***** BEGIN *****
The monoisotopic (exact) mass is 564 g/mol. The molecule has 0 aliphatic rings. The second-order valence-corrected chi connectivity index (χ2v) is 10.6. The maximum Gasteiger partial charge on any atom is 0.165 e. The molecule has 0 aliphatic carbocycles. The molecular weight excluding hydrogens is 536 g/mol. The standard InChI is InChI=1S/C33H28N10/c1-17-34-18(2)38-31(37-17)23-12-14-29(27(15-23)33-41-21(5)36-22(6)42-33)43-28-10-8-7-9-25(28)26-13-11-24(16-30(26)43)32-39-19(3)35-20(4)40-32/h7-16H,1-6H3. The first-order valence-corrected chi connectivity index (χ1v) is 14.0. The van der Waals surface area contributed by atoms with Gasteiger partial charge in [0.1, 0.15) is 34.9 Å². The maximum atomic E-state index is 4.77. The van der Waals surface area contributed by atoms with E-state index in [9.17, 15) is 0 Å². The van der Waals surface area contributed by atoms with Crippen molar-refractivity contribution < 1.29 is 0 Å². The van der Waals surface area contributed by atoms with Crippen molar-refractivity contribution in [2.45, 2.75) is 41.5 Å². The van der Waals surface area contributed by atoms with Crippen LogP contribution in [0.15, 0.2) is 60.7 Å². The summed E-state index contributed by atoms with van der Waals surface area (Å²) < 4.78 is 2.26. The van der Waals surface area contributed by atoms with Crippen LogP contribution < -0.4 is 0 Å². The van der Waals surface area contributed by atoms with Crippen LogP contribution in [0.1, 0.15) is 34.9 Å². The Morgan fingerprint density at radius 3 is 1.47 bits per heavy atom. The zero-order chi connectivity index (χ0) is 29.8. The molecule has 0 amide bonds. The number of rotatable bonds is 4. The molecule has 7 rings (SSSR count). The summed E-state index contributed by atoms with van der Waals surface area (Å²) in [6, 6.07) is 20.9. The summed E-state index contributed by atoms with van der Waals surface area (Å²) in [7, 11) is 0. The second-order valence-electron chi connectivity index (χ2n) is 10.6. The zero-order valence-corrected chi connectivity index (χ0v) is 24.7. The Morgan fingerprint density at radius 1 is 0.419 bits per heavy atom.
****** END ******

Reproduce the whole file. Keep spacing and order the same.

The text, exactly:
The monoisotopic (exact) mass is 564 g/mol. The molecule has 0 aliphatic rings. The second-order valence-corrected chi connectivity index (χ2v) is 10.6. The maximum Gasteiger partial charge on any atom is 0.165 e. The molecule has 0 aliphatic carbocycles. The molecular weight excluding hydrogens is 536 g/mol. The standard InChI is InChI=1S/C33H28N10/c1-17-34-18(2)38-31(37-17)23-12-14-29(27(15-23)33-41-21(5)36-22(6)42-33)43-28-10-8-7-9-25(28)26-13-11-24(16-30(26)43)32-39-19(3)35-20(4)40-32/h7-16H,1-6H3. The first-order valence-corrected chi connectivity index (χ1v) is 14.0. The van der Waals surface area contributed by atoms with Gasteiger partial charge in [0.1, 0.15) is 34.9 Å². The maximum atomic E-state index is 4.77. The van der Waals surface area contributed by atoms with E-state index in [9.17, 15) is 0 Å². The van der Waals surface area contributed by atoms with Crippen molar-refractivity contribution < 1.29 is 0 Å². The van der Waals surface area contributed by atoms with Crippen molar-refractivity contribution in [2.45, 2.75) is 41.5 Å². The van der Waals surface area contributed by atoms with Crippen LogP contribution in [0.15, 0.2) is 60.7 Å². The summed E-state index contributed by atoms with van der Waals surface area (Å²) < 4.78 is 2.26. The van der Waals surface area contributed by atoms with Crippen LogP contribution < -0.4 is 0 Å². The van der Waals surface area contributed by atoms with Crippen LogP contribution in [0.1, 0.15) is 34.9 Å². The Morgan fingerprint density at radius 3 is 1.47 bits per heavy atom. The zero-order chi connectivity index (χ0) is 29.8. The molecule has 0 amide bonds. The number of rotatable bonds is 4. The molecule has 7 rings (SSSR count). The summed E-state index contributed by atoms with van der Waals surface area (Å²) in [6, 6.07) is 20.9. The summed E-state index contributed by atoms with van der Waals surface area (Å²) in [7, 11) is 0. The second-order valence-electron chi connectivity index (χ2n) is 10.6. The zero-order valence-corrected chi connectivity index (χ0v) is 24.7. The Morgan fingerprint density at radius 1 is 0.419 bits per heavy atom.